As a storytelling unit, the anecdote served the writer well because it depends on specificity but demands to be thought of in universal terms. “When I was twelve I was almost run down by a bicycle,” he told his audience at the 1997 First International Congress on the Spanish Language. “A passing priest saved me with a shout: ‘Watch out!’ The cyclist fell to the ground. The priest, without stopping, said to me: ‘Now do you see the power of the word?’ That day I found out.” This is García Márquez in his element, seamlessly turning a mundane incident into a philosophical fable. Anecdotes shuttle between the abstract and the concrete, stressing, in turn, the fact that stories are bridges meant to bring us together. They may be oft-dismissed as explanatory illustrations but for García Márquez, anecdotes always served as kernels of truth, experiences both whittled down to their most elemental and novelistic tales in need of being fleshed out.

The anecdote was also, for García Márquez, the way to impress upon his readers the reality of Latin America in general and Colombia in particular. “A reality not made of paper,” as he put it in his Nobel acceptance speech, “but one that lives with us and determines every instant of our countless daily deaths, and that sustains a constant surge of insatiable creation, filled with misfortune and beauty, of which this errant, nostalgic Colombian is simply another number marked by good fortune.” Just as his novels vividly painted a portrait of a country that was as beautiful as it was ravaged, his speeches are fueled by the twinned image of his native Colombia one that could only be believed in equally joyful and heartbreaking anecdotes.

The anecdote, despite being rooted in a particular experience, a specific place and time, aspires to be timeless. Something remembered from long ago becomes pertinent to the now; a snippet of a memory all of a sudden holds all the more weight when it serves to illuminate the present. Its usefulness depends on its ability to exist beyond when it first happened, when it was first remembered, when it was first told. (The best anecdotes, after all, are never told just the one time.) Here’s where reading García Márquez’s speeches in 2018 enriches our understanding of the Colombian writer. Despite speaking to specific concerns relevant to the many symposiums, conferences, and award ceremonies he spoke at, his speeches call out to us with the same immediacy he first intended.

At times, they sound as if they were written to address our current era. His 1982 Nobel Prize speech, titled “The Solitude of Latin America,” for example, feels depressingly timely. Talking about “that immense homeland of deluded men and historic women whose endless intractability is confused with legend,” Gabo opened his speech with a powerful account of the ways Latin America continued to feel the ravages of its conquest. The region was still shackled by its inability to live up to the standards set for it by nations and powers that had no interest in seeing it for what it was. Gabo would no doubt be disappointed (if perhaps not surprised) to hear that the statistics he cited about those displaced by violence, particularly in Central America, have only gotten worse. “Since 1979,” he wrote close to forty years ago, “the civil war in El Salvador has produced a refugee almost every twenty minutes. The country that could be formed with all the exiles and forced emigrants of Latin America would have a population larger than that of Norway.” To read García Márquez’s speech imploring his European interlocutors to try to understand the challenges Latin Americans face while news outlets show images of the migrant caravan making its way to the US border, is to be reminded of how little has changed.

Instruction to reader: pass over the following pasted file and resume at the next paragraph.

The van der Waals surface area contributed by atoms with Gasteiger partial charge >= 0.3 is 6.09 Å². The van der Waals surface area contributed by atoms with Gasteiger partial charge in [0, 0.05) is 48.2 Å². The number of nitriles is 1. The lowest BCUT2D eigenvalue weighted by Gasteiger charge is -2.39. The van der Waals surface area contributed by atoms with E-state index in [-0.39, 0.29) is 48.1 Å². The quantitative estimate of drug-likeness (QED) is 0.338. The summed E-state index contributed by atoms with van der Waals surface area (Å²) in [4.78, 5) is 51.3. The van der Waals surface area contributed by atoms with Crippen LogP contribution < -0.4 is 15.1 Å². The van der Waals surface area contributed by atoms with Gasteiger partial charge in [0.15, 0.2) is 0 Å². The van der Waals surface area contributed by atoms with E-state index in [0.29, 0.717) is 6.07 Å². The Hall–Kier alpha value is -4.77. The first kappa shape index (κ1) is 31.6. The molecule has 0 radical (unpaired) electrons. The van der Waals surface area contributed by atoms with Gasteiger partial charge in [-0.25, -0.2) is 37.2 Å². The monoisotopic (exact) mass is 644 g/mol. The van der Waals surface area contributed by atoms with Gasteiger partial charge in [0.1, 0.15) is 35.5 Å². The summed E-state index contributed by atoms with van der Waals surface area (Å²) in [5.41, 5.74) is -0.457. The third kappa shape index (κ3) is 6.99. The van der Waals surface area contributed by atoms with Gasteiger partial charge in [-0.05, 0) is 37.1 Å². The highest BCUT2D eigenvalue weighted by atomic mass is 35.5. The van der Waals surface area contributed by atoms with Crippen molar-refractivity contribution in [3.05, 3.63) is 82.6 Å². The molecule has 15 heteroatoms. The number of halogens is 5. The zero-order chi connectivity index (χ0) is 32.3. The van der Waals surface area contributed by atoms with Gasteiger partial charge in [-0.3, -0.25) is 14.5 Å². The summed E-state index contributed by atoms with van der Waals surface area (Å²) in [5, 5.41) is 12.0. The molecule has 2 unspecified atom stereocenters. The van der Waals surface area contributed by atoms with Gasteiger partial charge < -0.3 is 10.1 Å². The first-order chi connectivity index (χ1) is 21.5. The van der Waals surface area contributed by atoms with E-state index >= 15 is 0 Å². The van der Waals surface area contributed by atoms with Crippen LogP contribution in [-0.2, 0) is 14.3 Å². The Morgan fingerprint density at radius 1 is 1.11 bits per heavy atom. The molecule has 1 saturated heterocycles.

It isn’t just that no one heeded his plea to let go of outdated ways of understanding the region (as he put it, “the interpretation of our reality using foreign systems only contributes to making us more and more unknown, less and less free, more and more solitary”). As he warned us over and over, in his novels and in his speeches, Latin America has never been able to escape the imaginary that both created and then forsook it. Better then to ground its history and its possible futures in the anecdotal, in the particular that would then call out to be universalized. This is what drives his work and why magical realism was the perfect vehicle to get these stories out into the world—except García Márquez’s prose never addressed itself at the world. Instead, his words sought out readers as if they were acquaintances, the kind who wouldn’t bat an eye when hearing about races condemned to one hundred years of solitude and who would egg him to keep going, keep gabbing.

Manuel Betancourt is a New York City-based freelance writer. He’s a regular contributor to Remezcla, where he covers US Latino and Latin American film, as well as the film columnist at Electric Literature, where he writes about book-to-film adaptations. His work has been featured in Film Comment, Film Quarterly, Catapult, Backstage Magazine, The Atlantic, and Los Angeles Review of Books, among others. He’s also one of the co-authors of the critically acclaimed graphic novel The Cardboard Kingdom.